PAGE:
Courtney Jones is the Director of Public Affairs at Nielsen and a Citizen Teacher at Citizen Schools New York. She is also a member of the Citizen Schools New York Board of Advocates. I have always been passionate about education reform in America. I had to ask myself, “What are you doing, to help?” So, there it was – a challenge I issued to myself to get off the sidelines and be part of the change…
I was introduced to the Citizen Schools movement by a colleague and had to get involved. Citizen Schools represents the amazing work that happens when public and private partnerships work - giving students extra learning time and exposing them to future career possibilities through learning in a ten week apprenticeship.
After much trepidation (I wasn’t the easiest middle school student, karma can be cruel) I decided to sign up to teach an apprenticeship and I recruited some colleagues to teach with me. My fellow Citizen Teachers and I taught a group of students at The Urban Assembly Academy of Arts and Letters in Brooklyn. I work for Nielson, a consumer measurement and insights company, and I wasn’t sure we had much to talk about that middle school students would find interesting. I couldn’t have been more wrong!
For ten weeks we showed the kids why consumer research is important and how the consumption choices people make affect marketing and advertising. The students were tasked with creating their own surveys, collecting data from friends and family, analyzing the data and presenting their findings at the end of the apprenticeship.
I remember one student in particular, Carl, who was really disinterested at first. He’s the type of kid who would always pass the buck to other members of the group and never actually participated. I didn’t think he was listening to a word I said. At the end of the semester when the kids presented their project to a group of executives, all of a sudden he was answering all the questions and he really took the opportunity to shine. He had been listening all along! I was so impressed by his level of engagement.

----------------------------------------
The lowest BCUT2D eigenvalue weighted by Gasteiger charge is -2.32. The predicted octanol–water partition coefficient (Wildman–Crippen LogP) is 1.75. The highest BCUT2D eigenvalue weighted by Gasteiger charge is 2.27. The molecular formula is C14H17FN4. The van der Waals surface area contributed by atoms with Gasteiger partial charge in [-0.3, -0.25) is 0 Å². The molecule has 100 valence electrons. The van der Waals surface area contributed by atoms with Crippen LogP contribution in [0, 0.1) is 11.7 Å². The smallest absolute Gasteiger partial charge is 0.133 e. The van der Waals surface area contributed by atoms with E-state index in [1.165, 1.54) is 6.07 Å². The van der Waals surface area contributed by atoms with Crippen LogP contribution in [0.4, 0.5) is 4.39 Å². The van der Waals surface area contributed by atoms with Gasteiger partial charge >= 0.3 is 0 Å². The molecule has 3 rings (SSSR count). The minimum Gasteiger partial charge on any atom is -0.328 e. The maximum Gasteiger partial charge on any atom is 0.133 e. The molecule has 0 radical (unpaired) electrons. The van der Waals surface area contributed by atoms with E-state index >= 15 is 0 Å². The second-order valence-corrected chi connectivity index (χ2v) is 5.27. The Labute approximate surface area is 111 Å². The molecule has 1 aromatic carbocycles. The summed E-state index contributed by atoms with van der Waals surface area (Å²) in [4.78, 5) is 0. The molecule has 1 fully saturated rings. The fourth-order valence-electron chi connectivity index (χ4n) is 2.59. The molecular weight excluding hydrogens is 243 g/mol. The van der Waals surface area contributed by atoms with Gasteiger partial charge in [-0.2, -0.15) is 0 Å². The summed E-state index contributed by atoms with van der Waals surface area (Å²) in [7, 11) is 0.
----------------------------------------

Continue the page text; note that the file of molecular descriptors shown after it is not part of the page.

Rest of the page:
Over the course of the apprenticeship, I saw what adding extra learning time in the day does for students like Carl. The transformation I saw in students from week one to week ten was nothing short of awesome. Students who barely said five words in the first couple of weeks were presenting to senior executives at the end of the semester.
As I saw my students grow over the ten weeks, I also went through a similar transformation. As adults, we read and hear about the educational disadvantages facing low-income communities. With Citizen Schools I got to see the importance of what an apprenticeship brings to the kids' lives. I was able to helps kids connect school to real jobs and real work scenarios. By exposing the kids to something new, I was exposed to the importance of this work. It truly changed me.
These kids are really bright students and had they be given the same opportunities as their more affluent peers their lives would be different. It ignited my fire even more. I want to do more to make sure that all of these kids get the opportunity to be exposed to new dreams.
My passion for the Citizen Schools movement has taken me beyond the classroom. In December I joined the Citizen Schools New York Board of Advocates to help evangelize the fantastic work of this organization, recruit more people to get involved and teach apprenticeships, and encourage students to dream big, continue their education, and reach their fullest potential.
You might not think that your job is all that interesting, but for a kid how has never learned anything about architecture or accounting or research it could make all the difference. As I was looking for an answer to the question, “What are you doing?” I found Citizen Schools. Or maybe Citizen Schools found me. Either way, I know I’m part of the change. You can be too. Sign up today.